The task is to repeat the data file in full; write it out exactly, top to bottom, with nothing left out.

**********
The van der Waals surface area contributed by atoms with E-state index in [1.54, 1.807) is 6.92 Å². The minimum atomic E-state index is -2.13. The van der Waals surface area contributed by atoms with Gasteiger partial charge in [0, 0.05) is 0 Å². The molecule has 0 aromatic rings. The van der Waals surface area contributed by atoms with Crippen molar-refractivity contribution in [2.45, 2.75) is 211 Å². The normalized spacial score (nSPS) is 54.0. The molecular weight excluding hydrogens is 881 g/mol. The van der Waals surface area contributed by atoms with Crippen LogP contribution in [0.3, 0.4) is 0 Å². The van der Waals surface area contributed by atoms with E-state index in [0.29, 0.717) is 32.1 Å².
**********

The van der Waals surface area contributed by atoms with E-state index in [1.54, 1.807) is 6.92 Å². The minimum atomic E-state index is -2.13. The van der Waals surface area contributed by atoms with Gasteiger partial charge in [0, 0.05) is 0 Å². The molecule has 0 aromatic rings. The van der Waals surface area contributed by atoms with Crippen molar-refractivity contribution in [2.45, 2.75) is 211 Å². The normalized spacial score (nSPS) is 54.0. The molecular weight excluding hydrogens is 881 g/mol. The van der Waals surface area contributed by atoms with Crippen LogP contribution in [0.3, 0.4) is 0 Å². The van der Waals surface area contributed by atoms with E-state index in [0.29, 0.717) is 32.1 Å².